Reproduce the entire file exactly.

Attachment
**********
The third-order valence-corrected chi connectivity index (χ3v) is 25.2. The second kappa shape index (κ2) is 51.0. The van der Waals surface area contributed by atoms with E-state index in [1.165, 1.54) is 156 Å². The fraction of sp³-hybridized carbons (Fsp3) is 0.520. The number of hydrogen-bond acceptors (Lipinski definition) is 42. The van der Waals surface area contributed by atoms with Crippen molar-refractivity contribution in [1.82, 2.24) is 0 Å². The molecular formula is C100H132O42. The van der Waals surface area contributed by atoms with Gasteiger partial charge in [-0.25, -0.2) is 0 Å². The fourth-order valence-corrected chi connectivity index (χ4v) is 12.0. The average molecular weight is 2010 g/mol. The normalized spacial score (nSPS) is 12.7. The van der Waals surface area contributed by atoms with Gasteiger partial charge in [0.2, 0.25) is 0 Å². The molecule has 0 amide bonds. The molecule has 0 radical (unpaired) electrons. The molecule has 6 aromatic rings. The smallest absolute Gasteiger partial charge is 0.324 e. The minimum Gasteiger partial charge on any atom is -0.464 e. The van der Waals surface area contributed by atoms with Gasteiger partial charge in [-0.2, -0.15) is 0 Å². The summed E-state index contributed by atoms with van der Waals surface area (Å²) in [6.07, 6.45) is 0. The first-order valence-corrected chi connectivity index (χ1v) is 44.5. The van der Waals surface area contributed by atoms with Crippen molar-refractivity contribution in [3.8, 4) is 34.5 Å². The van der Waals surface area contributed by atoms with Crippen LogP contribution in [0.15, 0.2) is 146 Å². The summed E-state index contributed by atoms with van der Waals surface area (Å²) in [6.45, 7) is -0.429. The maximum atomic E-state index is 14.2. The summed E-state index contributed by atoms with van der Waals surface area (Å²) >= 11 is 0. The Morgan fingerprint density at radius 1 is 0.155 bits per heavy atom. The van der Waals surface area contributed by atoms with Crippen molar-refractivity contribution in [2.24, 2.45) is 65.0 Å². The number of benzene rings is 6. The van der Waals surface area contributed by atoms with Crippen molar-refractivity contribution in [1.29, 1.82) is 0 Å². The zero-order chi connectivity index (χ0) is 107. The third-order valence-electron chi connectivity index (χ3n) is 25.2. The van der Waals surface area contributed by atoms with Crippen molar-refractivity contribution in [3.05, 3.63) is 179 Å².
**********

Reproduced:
The third-order valence-corrected chi connectivity index (χ3v) is 25.2. The second kappa shape index (κ2) is 51.0. The van der Waals surface area contributed by atoms with E-state index in [1.165, 1.54) is 156 Å². The fraction of sp³-hybridized carbons (Fsp3) is 0.520. The number of hydrogen-bond acceptors (Lipinski definition) is 42. The van der Waals surface area contributed by atoms with Crippen molar-refractivity contribution in [1.82, 2.24) is 0 Å². The molecular formula is C100H132O42. The van der Waals surface area contributed by atoms with Gasteiger partial charge in [-0.25, -0.2) is 0 Å². The fourth-order valence-corrected chi connectivity index (χ4v) is 12.0. The average molecular weight is 2010 g/mol. The normalized spacial score (nSPS) is 12.7. The van der Waals surface area contributed by atoms with Gasteiger partial charge in [0.2, 0.25) is 0 Å². The molecule has 0 amide bonds. The molecule has 0 radical (unpaired) electrons. The molecule has 6 aromatic rings. The smallest absolute Gasteiger partial charge is 0.324 e. The minimum Gasteiger partial charge on any atom is -0.464 e. The van der Waals surface area contributed by atoms with Gasteiger partial charge in [-0.2, -0.15) is 0 Å². The summed E-state index contributed by atoms with van der Waals surface area (Å²) in [6.07, 6.45) is 0. The first-order valence-corrected chi connectivity index (χ1v) is 44.5. The van der Waals surface area contributed by atoms with Crippen molar-refractivity contribution in [3.8, 4) is 34.5 Å². The van der Waals surface area contributed by atoms with Crippen LogP contribution in [0.15, 0.2) is 146 Å². The summed E-state index contributed by atoms with van der Waals surface area (Å²) in [6.45, 7) is -0.429. The maximum atomic E-state index is 14.2. The summed E-state index contributed by atoms with van der Waals surface area (Å²) >= 11 is 0. The Morgan fingerprint density at radius 1 is 0.155 bits per heavy atom. The van der Waals surface area contributed by atoms with Crippen molar-refractivity contribution in [2.24, 2.45) is 65.0 Å². The number of benzene rings is 6. The van der Waals surface area contributed by atoms with Crippen molar-refractivity contribution in [1.29, 1.82) is 0 Å². The zero-order chi connectivity index (χ0) is 107. The third-order valence-electron chi connectivity index (χ3n) is 25.2. The van der Waals surface area contributed by atoms with Crippen molar-refractivity contribution in [3.05, 3.63) is 179 Å².